Norwegian Air Shuttle ASA on Saturday became the latest airline to ground a Boeing 787 Dreamliner so that officials from the American company can examine what appears to be a technical problem.

Norwegian spokesman Lasse Sandaker-Nielsen said Saturday the plane “has not been reliable enough and passengers have been subjected to too many delays.” He declined to identify the technical glitches encountered.

In the meantime, the Scandinavian low-cost carrier will lease an Airbus A340 to fly on its two new long-haul destinations between Stockholm, Sweden, and New York and Bangkok.

Norwegian Air Shuttle has ordered eight Dreamliners and received two.

The Dreamliner is the world’s first commercial plane made mostly of lighter-weight composite materials. Boeing says the plane cuts fuel consumption by 20 percent and lowers operating costs by 30 percent. The 787 is the first airliner to make extensive use of lithium ion batteries, which are lighter weight, charge faster and contain more energy than conventional batteries similar in size.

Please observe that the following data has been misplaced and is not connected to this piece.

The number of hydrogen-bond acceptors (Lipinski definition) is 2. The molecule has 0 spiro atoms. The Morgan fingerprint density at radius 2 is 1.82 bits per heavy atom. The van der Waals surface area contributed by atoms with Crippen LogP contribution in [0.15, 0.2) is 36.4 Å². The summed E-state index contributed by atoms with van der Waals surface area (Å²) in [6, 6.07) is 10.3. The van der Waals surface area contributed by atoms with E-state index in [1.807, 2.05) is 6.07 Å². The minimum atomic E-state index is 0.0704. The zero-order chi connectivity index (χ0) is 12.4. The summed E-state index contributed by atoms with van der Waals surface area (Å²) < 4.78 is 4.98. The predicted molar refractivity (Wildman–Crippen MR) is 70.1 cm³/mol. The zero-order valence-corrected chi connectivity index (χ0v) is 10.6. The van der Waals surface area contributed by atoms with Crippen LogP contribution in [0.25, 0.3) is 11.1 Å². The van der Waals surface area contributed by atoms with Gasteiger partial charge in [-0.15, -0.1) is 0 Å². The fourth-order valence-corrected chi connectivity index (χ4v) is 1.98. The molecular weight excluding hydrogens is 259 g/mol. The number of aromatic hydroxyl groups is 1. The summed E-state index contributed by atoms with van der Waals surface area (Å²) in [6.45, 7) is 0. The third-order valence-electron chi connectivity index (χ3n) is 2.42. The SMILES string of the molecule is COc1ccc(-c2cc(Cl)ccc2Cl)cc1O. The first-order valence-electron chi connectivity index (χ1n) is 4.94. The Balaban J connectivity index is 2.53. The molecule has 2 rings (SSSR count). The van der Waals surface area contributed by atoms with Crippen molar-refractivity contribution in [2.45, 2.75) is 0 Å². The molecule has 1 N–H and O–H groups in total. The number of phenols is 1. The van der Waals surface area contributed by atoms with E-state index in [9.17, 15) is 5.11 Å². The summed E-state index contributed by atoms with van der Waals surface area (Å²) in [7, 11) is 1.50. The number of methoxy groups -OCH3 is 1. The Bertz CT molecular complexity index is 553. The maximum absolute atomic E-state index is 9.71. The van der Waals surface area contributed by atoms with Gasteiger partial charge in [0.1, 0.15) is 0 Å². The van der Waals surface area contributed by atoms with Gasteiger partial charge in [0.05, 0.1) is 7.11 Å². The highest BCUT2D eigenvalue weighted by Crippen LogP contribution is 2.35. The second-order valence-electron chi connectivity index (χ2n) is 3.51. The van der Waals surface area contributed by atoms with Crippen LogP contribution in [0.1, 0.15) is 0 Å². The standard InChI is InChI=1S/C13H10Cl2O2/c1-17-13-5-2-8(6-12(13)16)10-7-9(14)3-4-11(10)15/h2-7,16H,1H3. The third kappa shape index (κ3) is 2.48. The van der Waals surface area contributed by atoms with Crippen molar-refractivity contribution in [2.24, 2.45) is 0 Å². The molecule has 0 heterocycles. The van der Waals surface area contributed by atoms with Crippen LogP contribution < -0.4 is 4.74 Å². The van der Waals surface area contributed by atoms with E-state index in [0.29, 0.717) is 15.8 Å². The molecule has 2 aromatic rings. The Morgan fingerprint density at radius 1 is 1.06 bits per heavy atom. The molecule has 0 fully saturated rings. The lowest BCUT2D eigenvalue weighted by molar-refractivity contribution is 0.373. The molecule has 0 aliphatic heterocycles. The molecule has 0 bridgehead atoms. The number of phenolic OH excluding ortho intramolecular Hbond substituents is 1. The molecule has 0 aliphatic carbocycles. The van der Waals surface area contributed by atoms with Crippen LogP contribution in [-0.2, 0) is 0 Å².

However, the aircraft has been plagued by problems since the jets were grounded worldwide in January for lithium-ion batteries that overheated or caught fire following an incident on flight by the Japanese airline All Nippon Airways. Flights resumed four months later after a revamped battery system was installed.

But in July a Dreamliner with Ethiopian Airlines caught fire while parked at London’s Heathrow airport, and the Polish airline LOT reported technical problems and demanded that Boeing try to solve a potential safety threat.

In August, All Nippon Airways and Japan Airlines briefly grounded their Boeing 787s for wiring problems unrelated to battery defects.

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